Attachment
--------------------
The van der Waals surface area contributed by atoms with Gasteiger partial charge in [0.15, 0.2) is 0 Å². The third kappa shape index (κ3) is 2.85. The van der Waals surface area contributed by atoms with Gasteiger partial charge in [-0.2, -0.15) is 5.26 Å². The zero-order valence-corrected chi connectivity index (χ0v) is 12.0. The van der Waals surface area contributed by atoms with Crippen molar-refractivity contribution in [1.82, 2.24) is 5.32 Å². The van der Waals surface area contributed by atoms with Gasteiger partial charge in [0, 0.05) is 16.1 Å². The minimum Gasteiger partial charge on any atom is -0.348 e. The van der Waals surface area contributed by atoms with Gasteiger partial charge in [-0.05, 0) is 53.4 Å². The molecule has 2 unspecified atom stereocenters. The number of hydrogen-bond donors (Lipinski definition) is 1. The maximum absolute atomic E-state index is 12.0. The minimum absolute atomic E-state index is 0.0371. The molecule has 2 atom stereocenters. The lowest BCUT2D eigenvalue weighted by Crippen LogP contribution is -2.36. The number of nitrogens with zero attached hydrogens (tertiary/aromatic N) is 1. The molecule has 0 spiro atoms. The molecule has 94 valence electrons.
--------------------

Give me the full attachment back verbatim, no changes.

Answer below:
The van der Waals surface area contributed by atoms with Gasteiger partial charge in [0.15, 0.2) is 0 Å². The third kappa shape index (κ3) is 2.85. The van der Waals surface area contributed by atoms with Gasteiger partial charge in [-0.2, -0.15) is 5.26 Å². The zero-order valence-corrected chi connectivity index (χ0v) is 12.0. The van der Waals surface area contributed by atoms with Crippen molar-refractivity contribution in [1.82, 2.24) is 5.32 Å². The van der Waals surface area contributed by atoms with Gasteiger partial charge in [0, 0.05) is 16.1 Å². The minimum Gasteiger partial charge on any atom is -0.348 e. The van der Waals surface area contributed by atoms with Gasteiger partial charge in [-0.05, 0) is 53.4 Å². The molecule has 2 unspecified atom stereocenters. The number of hydrogen-bond donors (Lipinski definition) is 1. The maximum absolute atomic E-state index is 12.0. The minimum absolute atomic E-state index is 0.0371. The molecule has 2 atom stereocenters. The lowest BCUT2D eigenvalue weighted by Crippen LogP contribution is -2.36. The number of nitrogens with zero attached hydrogens (tertiary/aromatic N) is 1. The molecule has 0 spiro atoms. The molecule has 94 valence electrons.